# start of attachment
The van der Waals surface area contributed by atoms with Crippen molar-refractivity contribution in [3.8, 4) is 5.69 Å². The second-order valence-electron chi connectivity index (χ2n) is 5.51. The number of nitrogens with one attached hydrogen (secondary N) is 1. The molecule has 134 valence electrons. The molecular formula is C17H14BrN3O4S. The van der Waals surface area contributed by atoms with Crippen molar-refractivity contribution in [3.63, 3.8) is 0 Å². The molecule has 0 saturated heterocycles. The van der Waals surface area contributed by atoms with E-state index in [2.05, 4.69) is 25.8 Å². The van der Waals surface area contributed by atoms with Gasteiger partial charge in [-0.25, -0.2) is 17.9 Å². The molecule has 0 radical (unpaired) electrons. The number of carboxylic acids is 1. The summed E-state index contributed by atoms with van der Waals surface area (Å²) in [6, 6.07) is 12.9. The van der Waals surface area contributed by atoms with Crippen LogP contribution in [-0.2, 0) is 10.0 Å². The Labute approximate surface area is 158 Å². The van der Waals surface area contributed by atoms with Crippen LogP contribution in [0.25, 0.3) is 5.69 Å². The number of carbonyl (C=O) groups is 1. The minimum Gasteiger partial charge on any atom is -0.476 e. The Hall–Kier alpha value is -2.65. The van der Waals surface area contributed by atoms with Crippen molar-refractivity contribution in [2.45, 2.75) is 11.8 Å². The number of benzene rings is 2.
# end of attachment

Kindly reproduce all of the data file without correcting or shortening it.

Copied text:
The van der Waals surface area contributed by atoms with Crippen molar-refractivity contribution in [3.8, 4) is 5.69 Å². The second-order valence-electron chi connectivity index (χ2n) is 5.51. The number of nitrogens with one attached hydrogen (secondary N) is 1. The molecule has 134 valence electrons. The molecular formula is C17H14BrN3O4S. The van der Waals surface area contributed by atoms with Crippen molar-refractivity contribution in [3.63, 3.8) is 0 Å². The molecule has 0 saturated heterocycles. The van der Waals surface area contributed by atoms with E-state index in [2.05, 4.69) is 25.8 Å². The van der Waals surface area contributed by atoms with Gasteiger partial charge in [-0.25, -0.2) is 17.9 Å². The molecule has 0 radical (unpaired) electrons. The number of carboxylic acids is 1. The summed E-state index contributed by atoms with van der Waals surface area (Å²) in [6, 6.07) is 12.9. The van der Waals surface area contributed by atoms with Crippen LogP contribution in [-0.2, 0) is 10.0 Å². The Labute approximate surface area is 158 Å². The van der Waals surface area contributed by atoms with Crippen LogP contribution in [0.25, 0.3) is 5.69 Å². The number of carbonyl (C=O) groups is 1. The minimum Gasteiger partial charge on any atom is -0.476 e. The Hall–Kier alpha value is -2.65. The van der Waals surface area contributed by atoms with Crippen molar-refractivity contribution in [2.45, 2.75) is 11.8 Å². The number of benzene rings is 2.